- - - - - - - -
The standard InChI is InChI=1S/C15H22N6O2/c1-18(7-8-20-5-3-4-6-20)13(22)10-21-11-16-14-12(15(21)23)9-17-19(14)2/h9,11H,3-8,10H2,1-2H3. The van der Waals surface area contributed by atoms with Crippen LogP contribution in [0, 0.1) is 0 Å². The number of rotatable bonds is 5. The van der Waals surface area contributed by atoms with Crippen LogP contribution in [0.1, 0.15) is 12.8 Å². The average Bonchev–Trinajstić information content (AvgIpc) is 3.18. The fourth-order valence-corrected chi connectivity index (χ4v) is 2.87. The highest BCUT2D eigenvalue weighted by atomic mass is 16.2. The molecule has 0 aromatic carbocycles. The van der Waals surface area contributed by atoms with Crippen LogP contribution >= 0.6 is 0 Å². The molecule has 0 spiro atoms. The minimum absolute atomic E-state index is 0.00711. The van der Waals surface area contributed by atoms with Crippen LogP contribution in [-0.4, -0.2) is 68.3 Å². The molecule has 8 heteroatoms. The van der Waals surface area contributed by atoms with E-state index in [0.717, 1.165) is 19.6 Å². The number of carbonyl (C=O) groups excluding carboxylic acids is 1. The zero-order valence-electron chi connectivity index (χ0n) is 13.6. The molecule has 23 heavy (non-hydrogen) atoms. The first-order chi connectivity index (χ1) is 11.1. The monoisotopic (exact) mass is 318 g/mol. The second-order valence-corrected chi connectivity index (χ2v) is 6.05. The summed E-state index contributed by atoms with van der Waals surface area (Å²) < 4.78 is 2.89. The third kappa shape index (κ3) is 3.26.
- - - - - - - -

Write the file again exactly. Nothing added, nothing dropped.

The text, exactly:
The standard InChI is InChI=1S/C15H22N6O2/c1-18(7-8-20-5-3-4-6-20)13(22)10-21-11-16-14-12(15(21)23)9-17-19(14)2/h9,11H,3-8,10H2,1-2H3. The van der Waals surface area contributed by atoms with Crippen LogP contribution in [0, 0.1) is 0 Å². The number of rotatable bonds is 5. The van der Waals surface area contributed by atoms with Crippen LogP contribution in [0.1, 0.15) is 12.8 Å². The average Bonchev–Trinajstić information content (AvgIpc) is 3.18. The fourth-order valence-corrected chi connectivity index (χ4v) is 2.87. The highest BCUT2D eigenvalue weighted by atomic mass is 16.2. The molecule has 0 aromatic carbocycles. The van der Waals surface area contributed by atoms with Crippen LogP contribution >= 0.6 is 0 Å². The molecule has 0 spiro atoms. The minimum absolute atomic E-state index is 0.00711. The van der Waals surface area contributed by atoms with Crippen LogP contribution in [-0.4, -0.2) is 68.3 Å². The molecule has 8 heteroatoms. The van der Waals surface area contributed by atoms with E-state index in [0.717, 1.165) is 19.6 Å². The number of carbonyl (C=O) groups excluding carboxylic acids is 1. The zero-order valence-electron chi connectivity index (χ0n) is 13.6. The molecule has 23 heavy (non-hydrogen) atoms. The first-order chi connectivity index (χ1) is 11.1. The monoisotopic (exact) mass is 318 g/mol. The second-order valence-corrected chi connectivity index (χ2v) is 6.05. The summed E-state index contributed by atoms with van der Waals surface area (Å²) < 4.78 is 2.89. The third kappa shape index (κ3) is 3.26.